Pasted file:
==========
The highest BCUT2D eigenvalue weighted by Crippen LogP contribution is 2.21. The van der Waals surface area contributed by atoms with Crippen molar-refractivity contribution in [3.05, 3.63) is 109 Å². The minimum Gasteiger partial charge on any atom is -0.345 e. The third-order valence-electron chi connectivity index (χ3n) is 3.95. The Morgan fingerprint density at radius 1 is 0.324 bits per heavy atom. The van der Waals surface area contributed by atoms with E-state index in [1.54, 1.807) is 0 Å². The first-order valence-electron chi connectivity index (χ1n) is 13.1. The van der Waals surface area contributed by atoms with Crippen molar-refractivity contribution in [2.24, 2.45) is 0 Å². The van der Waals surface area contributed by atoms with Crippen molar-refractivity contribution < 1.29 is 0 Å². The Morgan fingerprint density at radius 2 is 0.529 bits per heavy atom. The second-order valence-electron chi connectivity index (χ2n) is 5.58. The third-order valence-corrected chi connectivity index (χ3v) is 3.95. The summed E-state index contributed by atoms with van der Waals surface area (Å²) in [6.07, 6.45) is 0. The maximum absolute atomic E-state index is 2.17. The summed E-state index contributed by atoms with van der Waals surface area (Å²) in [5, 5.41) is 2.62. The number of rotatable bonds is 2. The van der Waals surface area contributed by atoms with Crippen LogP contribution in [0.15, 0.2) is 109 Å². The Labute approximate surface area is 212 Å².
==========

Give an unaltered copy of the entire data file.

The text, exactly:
The highest BCUT2D eigenvalue weighted by Crippen LogP contribution is 2.21. The van der Waals surface area contributed by atoms with Crippen molar-refractivity contribution in [3.05, 3.63) is 109 Å². The minimum Gasteiger partial charge on any atom is -0.345 e. The third-order valence-electron chi connectivity index (χ3n) is 3.95. The Morgan fingerprint density at radius 1 is 0.324 bits per heavy atom. The van der Waals surface area contributed by atoms with E-state index in [1.54, 1.807) is 0 Å². The first-order valence-electron chi connectivity index (χ1n) is 13.1. The van der Waals surface area contributed by atoms with Crippen molar-refractivity contribution in [2.24, 2.45) is 0 Å². The van der Waals surface area contributed by atoms with Crippen molar-refractivity contribution < 1.29 is 0 Å². The Morgan fingerprint density at radius 2 is 0.529 bits per heavy atom. The second-order valence-electron chi connectivity index (χ2n) is 5.58. The third-order valence-corrected chi connectivity index (χ3v) is 3.95. The summed E-state index contributed by atoms with van der Waals surface area (Å²) in [6.07, 6.45) is 0. The maximum absolute atomic E-state index is 2.17. The summed E-state index contributed by atoms with van der Waals surface area (Å²) in [5, 5.41) is 2.62. The number of rotatable bonds is 2. The van der Waals surface area contributed by atoms with Crippen LogP contribution in [0.15, 0.2) is 109 Å². The Labute approximate surface area is 212 Å².